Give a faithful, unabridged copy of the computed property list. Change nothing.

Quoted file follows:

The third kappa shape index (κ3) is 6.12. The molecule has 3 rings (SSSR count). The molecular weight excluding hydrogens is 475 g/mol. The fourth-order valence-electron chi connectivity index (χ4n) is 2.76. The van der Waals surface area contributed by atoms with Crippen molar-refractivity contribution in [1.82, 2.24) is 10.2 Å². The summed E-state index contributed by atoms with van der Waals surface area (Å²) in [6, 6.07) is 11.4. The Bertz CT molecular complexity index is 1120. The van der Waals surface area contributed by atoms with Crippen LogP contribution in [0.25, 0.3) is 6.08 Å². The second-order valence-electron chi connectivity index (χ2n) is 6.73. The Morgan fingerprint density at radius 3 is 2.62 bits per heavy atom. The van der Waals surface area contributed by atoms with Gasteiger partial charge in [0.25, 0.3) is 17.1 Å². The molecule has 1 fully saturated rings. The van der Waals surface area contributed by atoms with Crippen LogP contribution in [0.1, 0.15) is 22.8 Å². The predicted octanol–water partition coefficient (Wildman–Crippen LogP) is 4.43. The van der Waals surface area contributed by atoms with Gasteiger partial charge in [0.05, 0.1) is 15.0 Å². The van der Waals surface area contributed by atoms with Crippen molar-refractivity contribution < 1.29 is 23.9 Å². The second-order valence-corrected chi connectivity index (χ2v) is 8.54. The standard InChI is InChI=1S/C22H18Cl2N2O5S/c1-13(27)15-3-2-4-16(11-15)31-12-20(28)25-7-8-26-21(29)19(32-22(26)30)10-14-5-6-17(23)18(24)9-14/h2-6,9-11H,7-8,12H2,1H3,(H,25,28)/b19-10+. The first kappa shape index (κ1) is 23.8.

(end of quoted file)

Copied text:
The third kappa shape index (κ3) is 6.12. The molecule has 3 rings (SSSR count). The molecular weight excluding hydrogens is 475 g/mol. The fourth-order valence-electron chi connectivity index (χ4n) is 2.76. The van der Waals surface area contributed by atoms with Crippen molar-refractivity contribution in [1.82, 2.24) is 10.2 Å². The summed E-state index contributed by atoms with van der Waals surface area (Å²) in [6, 6.07) is 11.4. The Bertz CT molecular complexity index is 1120. The van der Waals surface area contributed by atoms with Crippen LogP contribution in [0.25, 0.3) is 6.08 Å². The second-order valence-electron chi connectivity index (χ2n) is 6.73. The Morgan fingerprint density at radius 3 is 2.62 bits per heavy atom. The van der Waals surface area contributed by atoms with Gasteiger partial charge in [0.25, 0.3) is 17.1 Å². The molecule has 1 fully saturated rings. The van der Waals surface area contributed by atoms with Crippen LogP contribution in [0.1, 0.15) is 22.8 Å². The predicted octanol–water partition coefficient (Wildman–Crippen LogP) is 4.43. The van der Waals surface area contributed by atoms with Gasteiger partial charge in [0.05, 0.1) is 15.0 Å². The van der Waals surface area contributed by atoms with Crippen molar-refractivity contribution < 1.29 is 23.9 Å². The second-order valence-corrected chi connectivity index (χ2v) is 8.54. The standard InChI is InChI=1S/C22H18Cl2N2O5S/c1-13(27)15-3-2-4-16(11-15)31-12-20(28)25-7-8-26-21(29)19(32-22(26)30)10-14-5-6-17(23)18(24)9-14/h2-6,9-11H,7-8,12H2,1H3,(H,25,28)/b19-10+. The first kappa shape index (κ1) is 23.8.